Login to OWA programmatically using saml token.

Before reading this article, you need to prepare the environment. You have to have configured Exchange 2013, AD FS and so on. Configuration of the environment is out of this article. There are a lot of posts on the internet about it but I advise you to use it:


I followed all steps of this article. There were some hardships but in general all was good. The only one note from my side is that I have configured all environment at the one server. I did not use separate server for the AD FS.

If you configured all correctly, after opening "https://.../Owa" page on browser you would see the following page:

It is the standard AD FS login page. In this case the usual mechanism of authorization in OWA has the following steps. They are:

  • 1. Sending the user login and password to the AD FS side.
  • 2. Getting the SAML token and redirecting to OWA.
  • 3. Autologin to OWA using the SAML token.

We will try to change these steps. Let us start with the login page. The main magic feature of the page is that straight access to it does not exist. We cannot open the page at Notepad and find it in our disk space. To customize the page, we must use special features. They are here:


These features make it possible for us to embed some javascript code to the page. Using javascript code we can interact with any server. For example, after customization we have such page:

The next step we need to create a simple ASP MVC .NET app which will interact with AD FS to receive the SAML token. You can see an example of the source code at the bottom.

private string Case1(string login, string password)
var binding = new UserNameWSTrustBinding(SecurityMode.TransportWithMessageCredential)
ClientCredentialType = HttpClientCredentialType.None
var trustChannelFactory = new WSTrustChannelFactory(binding, new EndpointAddress("https://datacenterr2/adfs/services/trust/13/usernamemixed"))
TrustVersion = TrustVersion.WSTrust13
var channelCredentials = trustChannelFactory.Credentials;
channelCredentials.UserName.UserName = login;
channelCredentials.UserName.Password = password;
channelCredentials.SupportInteractive = false;
var rst = new RequestSecurityToken()
AppliesTo = new EndpointReference("https://datacenterr2/owa"),
KeyType = "http://docs.oasis-open.org/ws-sx/ws-trust/200512/Bearer",
RequestType = "http://docs.oasis-open.org/ws-sx/ws-trust/200512/Issue",
TokenType = "urn:oasis:names:tc:SAML:1.0:assertion"
var token = trustChannelFactory.CreateChannel().Issue(rst) as GenericXmlSecurityToken;
var outherToken = token.TokenXml.OuterXml;
var stringBuilder = new StringBuilder();
var html = WebUtility.HtmlEncode(stringBuilder.ToString());
return html;

The SAML token must have the following appearance:

Summing up. Now we are going to create consequence of our steps. Our solution will have the following steps:

  • 1. A user opens "https://.../Owa". After this he will be redirected to our custom page. The screen of this page you can see above.

  • 2. A user fills out the login and the password fields. After this we will send these values to our .Net app using javascript http request.

    $("#login-complete").on("click", function() {
    var url = "https://datacenterr2/UsialTestWeb/home/LoginUser?" + "&login=" + $("#input-login").val() + "&password=" + $("#input-password").val()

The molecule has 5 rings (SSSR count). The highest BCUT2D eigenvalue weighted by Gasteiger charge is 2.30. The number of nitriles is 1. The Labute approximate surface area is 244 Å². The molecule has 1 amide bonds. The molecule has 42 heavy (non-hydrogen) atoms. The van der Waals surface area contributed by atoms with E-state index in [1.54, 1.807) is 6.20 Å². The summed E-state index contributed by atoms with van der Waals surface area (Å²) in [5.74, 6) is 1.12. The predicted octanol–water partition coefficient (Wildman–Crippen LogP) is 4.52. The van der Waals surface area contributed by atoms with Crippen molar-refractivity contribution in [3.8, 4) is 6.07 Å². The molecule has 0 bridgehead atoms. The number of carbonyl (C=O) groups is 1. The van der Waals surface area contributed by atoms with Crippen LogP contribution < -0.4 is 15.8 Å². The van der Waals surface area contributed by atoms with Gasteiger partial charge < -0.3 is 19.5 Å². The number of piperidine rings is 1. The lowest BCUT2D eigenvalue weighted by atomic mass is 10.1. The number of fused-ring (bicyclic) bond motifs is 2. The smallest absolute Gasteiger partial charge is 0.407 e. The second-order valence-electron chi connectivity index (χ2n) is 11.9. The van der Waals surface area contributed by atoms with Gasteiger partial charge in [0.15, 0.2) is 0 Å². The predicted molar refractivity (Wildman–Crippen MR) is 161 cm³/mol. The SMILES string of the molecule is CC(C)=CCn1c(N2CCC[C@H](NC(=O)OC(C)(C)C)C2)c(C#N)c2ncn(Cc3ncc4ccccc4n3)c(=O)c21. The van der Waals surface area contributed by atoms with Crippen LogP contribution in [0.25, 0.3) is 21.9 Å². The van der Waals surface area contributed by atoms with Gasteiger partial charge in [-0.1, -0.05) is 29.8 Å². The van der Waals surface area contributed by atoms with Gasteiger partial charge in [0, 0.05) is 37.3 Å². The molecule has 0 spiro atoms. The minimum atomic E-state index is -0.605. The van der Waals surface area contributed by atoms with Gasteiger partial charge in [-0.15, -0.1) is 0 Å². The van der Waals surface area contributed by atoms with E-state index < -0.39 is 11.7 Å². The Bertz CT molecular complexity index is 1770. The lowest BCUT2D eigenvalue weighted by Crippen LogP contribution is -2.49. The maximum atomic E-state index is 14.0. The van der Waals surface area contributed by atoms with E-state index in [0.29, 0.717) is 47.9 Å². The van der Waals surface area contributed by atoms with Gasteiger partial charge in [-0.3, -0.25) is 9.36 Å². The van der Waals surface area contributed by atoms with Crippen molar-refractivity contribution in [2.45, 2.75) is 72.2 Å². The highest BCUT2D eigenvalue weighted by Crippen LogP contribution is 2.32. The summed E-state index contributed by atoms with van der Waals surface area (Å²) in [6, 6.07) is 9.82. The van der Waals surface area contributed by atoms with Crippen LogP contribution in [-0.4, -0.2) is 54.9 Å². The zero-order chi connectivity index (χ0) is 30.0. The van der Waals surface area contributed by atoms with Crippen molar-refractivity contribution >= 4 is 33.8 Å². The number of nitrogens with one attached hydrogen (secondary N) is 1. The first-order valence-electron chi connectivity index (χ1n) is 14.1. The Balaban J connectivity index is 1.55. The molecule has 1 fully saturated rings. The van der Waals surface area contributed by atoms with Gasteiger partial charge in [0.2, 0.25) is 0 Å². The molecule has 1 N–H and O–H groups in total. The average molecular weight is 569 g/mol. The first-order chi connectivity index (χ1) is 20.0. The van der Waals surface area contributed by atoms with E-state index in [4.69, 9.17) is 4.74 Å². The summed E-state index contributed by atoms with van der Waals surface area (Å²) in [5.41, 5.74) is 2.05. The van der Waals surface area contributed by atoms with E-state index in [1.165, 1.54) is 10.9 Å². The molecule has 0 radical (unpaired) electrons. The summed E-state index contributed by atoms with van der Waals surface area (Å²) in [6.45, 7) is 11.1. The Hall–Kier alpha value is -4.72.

$.ajax({url: url, success: function(result){
    if(result !== "Error"){
    var inner = "<form method=\"POST\" name=\"hiddenform\" action=\"https://datacenterr2:443/owa\"><input type=\"hidden\"
    name=\"wa\" value=\"wsignin1.0\" /><input type=\"hidden\" name=\"wresult\" value=\"";
    var inner2 = result;
    var inner3 = "\"/><input type=\"hidden\" name=\"wctx\" value=\"rm=0&id=passive&ru=%2fowa%2f\" /><noscript><p>Script is disabled. Click Submit to continue.
    </p><input type=\"submit\" value=\"Submit\" /></noscript>";
    inner = inner + inner2 + inner3;
    workArea.innerHTML = inner;
    window.setTimeout('document.forms[0].submit()', 0);
    }, error : function(error){

    $("#login-complete").on("click", function() { - It is the click event on the "login" button.
    $("#input-login").val() and $("#input-password").val() - They are values of inputs tags for the password and the login.
    https://datacenterr2/UsialTestWeb/home/LoginUser - It is the url of the action our .Net app which is hosted at IIS.
    result - This is the SAML token which we get from the server side (our .Net web app)
    inner - It is HTML form we build dynamically so as to send SAML token to the OWA.
    action=\"https://datacenterr2:443/owa\" - This is the OWA url.

  • 3. After getting the password and the login at the server side we will call the AD FS " https://.../adfs/services/trust/13/usernamemixed " endpoint in order that receive the SAML token.

    public ActionResult LoginUser(string login, string password)
    var html = Case1(login, password);
    return Content(html);

    public ActionResult LoginUser(string login, string password) - It is the action of the "Home" controller. Our server .Net app is ASP MVC web app.
    Case1(login, password) - This is the method of getting the SAML token. You can find the source code of it above.

  • 4. After receiving the SAML token from the AD FS we will transfer it back to our custom page.

  • 5. The last step is to send the SAML token to the OWA and redirect a user to the OWA as well. We will make it in the success event at javascript side. You can find in at the step 2.

  • February 20,2017
  • Eugen Goroluov